A new noise startles me. A terrible howling reverberates through my cell. The sound is animal and unmistakable: mastiffs. Fighting dogs. I shudder.
I hear the sound of footsteps again. This time there is more than one person coming. The door opens with a clang and a guard kneels before me and unfastens my manacles. The two men lift me to my feet and march me out into the passageway. I ask them where they are taking me but they do not answer from under their headgear.
I am tossed into a new room with the door locked behind me. This room couldn’t be more different. It’s full of people. Full of men; naked, semi-dressed and robed. I am escorted to a table, my stinking clothes cut from my body. Oiled from head to toe, my skin is sloughed clean. My hair is washed. I am dressed in clean white robes. I ask the slave why such care is being lavished upon me. He will not meet my eyes. I am shown into the next room. A deafening roar fills my ears and I see the other men in the room shudder with fear. Before I can ask any questions, the roar is answered by tormented howling.
My knuckles grow white gripping the seat. I know where I am. Roma. Il Colosseo. I am to fight to the death with starving dogs for the entertainment of the people.
Friday, November 13, 2009
I screw the lid on the flask, being careful not to spill the contents. It took a lot of effort to fill it and I didn’t want to waste a drop. Wrapping the flask in foil to keep it warm, I place it securely in my messenger bag.
Skipping down the stairs, two at a time, two at a time, two at a time, I descend to the basement where I store my bike. The apartment is too small to hang even a hook on the wall. Fortunately no one else in the block seems to ride. They all take a bus or walk. A lucky few have a car. Well, I sometimes think they’re lucky, but they pay for the privilege, that’s for sure.
I carry my bike up the stairs to the foyer and wheel it out the door. Making sure my messenger bag is sitting in the middle of my back, so it won’t swing around when I mount my bike, I push off and dive out into traffic. As I dart between cars and zip around buses, I can’t keep the stupid smile off my face. I’m wondering if anyone else threading their way through the city is carrying millions of sperm on their back. Then I think of possums – the way they carry their young, clinging tight with a concrete hold to the folds of their mothers’ skin. Then I feel silly. I’m not a possum. I’m a guy hoping to make a buck from tossing off.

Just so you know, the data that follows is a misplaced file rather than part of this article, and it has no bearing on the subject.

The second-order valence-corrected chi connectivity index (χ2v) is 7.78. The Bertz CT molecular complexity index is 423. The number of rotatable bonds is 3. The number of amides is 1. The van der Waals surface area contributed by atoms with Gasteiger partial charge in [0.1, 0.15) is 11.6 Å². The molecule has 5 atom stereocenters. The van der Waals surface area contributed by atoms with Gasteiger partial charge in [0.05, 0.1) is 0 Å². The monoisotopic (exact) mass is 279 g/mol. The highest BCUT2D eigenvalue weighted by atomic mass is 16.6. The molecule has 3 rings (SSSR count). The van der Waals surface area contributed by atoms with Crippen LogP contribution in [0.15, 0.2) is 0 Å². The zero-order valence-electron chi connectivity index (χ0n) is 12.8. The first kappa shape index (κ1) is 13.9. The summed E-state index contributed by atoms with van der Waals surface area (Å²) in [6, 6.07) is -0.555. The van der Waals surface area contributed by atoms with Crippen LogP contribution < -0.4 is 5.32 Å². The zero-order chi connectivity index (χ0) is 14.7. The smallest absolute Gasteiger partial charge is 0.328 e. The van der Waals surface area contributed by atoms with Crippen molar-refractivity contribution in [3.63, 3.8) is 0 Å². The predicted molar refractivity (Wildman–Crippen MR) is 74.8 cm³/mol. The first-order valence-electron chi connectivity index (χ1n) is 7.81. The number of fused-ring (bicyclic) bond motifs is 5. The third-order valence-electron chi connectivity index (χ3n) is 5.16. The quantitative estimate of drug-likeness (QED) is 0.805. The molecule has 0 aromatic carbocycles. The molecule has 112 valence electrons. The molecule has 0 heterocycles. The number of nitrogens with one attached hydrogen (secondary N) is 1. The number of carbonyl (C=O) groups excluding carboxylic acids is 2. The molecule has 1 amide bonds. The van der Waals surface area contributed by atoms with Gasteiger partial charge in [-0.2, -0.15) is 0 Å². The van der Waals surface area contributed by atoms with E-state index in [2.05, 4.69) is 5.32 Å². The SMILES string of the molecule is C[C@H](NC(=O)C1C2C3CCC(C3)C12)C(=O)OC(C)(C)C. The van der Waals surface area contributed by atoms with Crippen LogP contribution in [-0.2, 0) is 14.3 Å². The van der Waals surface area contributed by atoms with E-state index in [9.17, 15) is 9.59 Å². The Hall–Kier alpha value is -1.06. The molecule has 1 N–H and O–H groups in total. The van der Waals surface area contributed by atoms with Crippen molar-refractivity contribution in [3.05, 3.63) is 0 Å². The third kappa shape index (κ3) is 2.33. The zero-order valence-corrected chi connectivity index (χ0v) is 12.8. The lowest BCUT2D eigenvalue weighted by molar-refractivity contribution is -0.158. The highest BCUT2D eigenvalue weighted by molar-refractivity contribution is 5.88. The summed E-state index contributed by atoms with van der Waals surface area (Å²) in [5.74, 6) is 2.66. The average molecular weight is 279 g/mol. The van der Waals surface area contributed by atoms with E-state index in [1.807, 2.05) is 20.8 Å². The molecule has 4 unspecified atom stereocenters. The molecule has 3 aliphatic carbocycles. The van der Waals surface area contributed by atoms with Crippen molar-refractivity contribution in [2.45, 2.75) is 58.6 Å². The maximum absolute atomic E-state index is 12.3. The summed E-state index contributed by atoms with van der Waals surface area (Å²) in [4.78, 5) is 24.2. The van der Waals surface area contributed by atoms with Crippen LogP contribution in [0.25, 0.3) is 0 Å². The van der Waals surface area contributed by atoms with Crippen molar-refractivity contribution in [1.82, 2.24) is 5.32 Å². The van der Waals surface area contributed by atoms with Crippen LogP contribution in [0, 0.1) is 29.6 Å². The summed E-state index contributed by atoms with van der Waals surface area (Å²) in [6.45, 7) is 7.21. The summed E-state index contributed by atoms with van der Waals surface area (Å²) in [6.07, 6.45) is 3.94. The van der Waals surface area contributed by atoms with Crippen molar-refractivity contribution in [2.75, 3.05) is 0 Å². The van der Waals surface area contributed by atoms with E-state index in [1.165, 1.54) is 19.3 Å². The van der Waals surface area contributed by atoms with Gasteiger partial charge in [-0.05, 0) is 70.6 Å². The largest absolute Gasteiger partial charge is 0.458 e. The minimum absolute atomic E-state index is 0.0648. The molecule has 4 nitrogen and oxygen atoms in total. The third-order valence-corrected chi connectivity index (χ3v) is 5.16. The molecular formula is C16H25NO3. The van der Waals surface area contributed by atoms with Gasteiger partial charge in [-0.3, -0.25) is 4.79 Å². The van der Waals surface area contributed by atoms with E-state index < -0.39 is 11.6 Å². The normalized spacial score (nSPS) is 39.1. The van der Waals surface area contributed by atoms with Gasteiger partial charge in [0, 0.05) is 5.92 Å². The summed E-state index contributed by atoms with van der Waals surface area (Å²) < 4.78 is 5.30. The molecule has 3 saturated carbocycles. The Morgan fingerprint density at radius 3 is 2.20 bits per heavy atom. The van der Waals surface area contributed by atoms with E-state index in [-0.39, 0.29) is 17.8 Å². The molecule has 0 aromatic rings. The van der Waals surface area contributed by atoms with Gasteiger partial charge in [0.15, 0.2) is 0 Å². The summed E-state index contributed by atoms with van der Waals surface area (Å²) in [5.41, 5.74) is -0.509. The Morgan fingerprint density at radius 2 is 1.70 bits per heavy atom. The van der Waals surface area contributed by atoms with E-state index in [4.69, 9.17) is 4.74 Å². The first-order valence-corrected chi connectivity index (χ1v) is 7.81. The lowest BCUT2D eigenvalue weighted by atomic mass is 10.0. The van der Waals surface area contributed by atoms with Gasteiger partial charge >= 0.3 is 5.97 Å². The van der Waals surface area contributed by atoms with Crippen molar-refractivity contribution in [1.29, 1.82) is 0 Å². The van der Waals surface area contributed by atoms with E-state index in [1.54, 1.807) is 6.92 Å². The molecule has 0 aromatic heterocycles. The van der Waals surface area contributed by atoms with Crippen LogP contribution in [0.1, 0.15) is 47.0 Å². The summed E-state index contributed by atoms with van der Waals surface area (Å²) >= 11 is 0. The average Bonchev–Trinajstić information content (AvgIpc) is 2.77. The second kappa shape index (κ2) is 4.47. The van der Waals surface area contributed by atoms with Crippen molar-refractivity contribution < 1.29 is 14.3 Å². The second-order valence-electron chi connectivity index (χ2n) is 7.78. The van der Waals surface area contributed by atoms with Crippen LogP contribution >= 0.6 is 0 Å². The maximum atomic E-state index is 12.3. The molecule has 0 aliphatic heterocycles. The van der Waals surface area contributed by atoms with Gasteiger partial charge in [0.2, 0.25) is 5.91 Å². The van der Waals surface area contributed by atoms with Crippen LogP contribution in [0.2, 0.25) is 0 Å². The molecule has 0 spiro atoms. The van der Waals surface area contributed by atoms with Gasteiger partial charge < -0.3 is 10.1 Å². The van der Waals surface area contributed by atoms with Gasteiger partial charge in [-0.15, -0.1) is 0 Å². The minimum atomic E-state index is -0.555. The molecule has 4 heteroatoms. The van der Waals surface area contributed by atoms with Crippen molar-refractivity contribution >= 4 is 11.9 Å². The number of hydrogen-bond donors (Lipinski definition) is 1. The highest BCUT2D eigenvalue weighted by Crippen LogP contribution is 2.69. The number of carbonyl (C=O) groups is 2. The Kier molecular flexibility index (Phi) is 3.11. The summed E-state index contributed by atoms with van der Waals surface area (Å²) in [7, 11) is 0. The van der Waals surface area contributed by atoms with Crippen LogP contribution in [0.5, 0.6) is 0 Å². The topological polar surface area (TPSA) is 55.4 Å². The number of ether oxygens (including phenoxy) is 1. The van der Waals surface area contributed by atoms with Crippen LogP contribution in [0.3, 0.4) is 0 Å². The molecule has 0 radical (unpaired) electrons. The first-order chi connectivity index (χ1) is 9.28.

I pedal faster, knowing I only have fifteen minutes to get the little fellas in the door and processed. I make it to the clinic with a couple of minutes to spare, park and lock my bike outside and head in to the collection counter.
Damn. There’s a hot chick behind the counter and I feel my cheeks start to ping. That’s not all that’s pinging either and I’m wearing cycling pants. I slide my messenger bag around in front of my crotch, like a shield.
Making eye contact with the clerk, I retrieve the flask and place it up on the counter.
‘Been here before?’ she asks.
‘No. I registered online and this is my first time.’ I feel like an idiot when I realise our conversation sounds exactly like an RSVP first date.
I give her my details and she looks me up on the database.
‘Fine. Your blood test and initial sample results are here. So you received your donation kit?
‘Did you fill the flask up to the line as specified?’ she asks me.
‘Line?’ I ask.
One plucked eyebrow ascends and she looks at me the same way Mrs McGurk looked at me in Grade Three.
‘We can’t take your sample if it’s not up to the line.’
‘Oh,’ I say, ‘I didn’t notice a line. I filled it.’
She stares at me.
‘To the top?’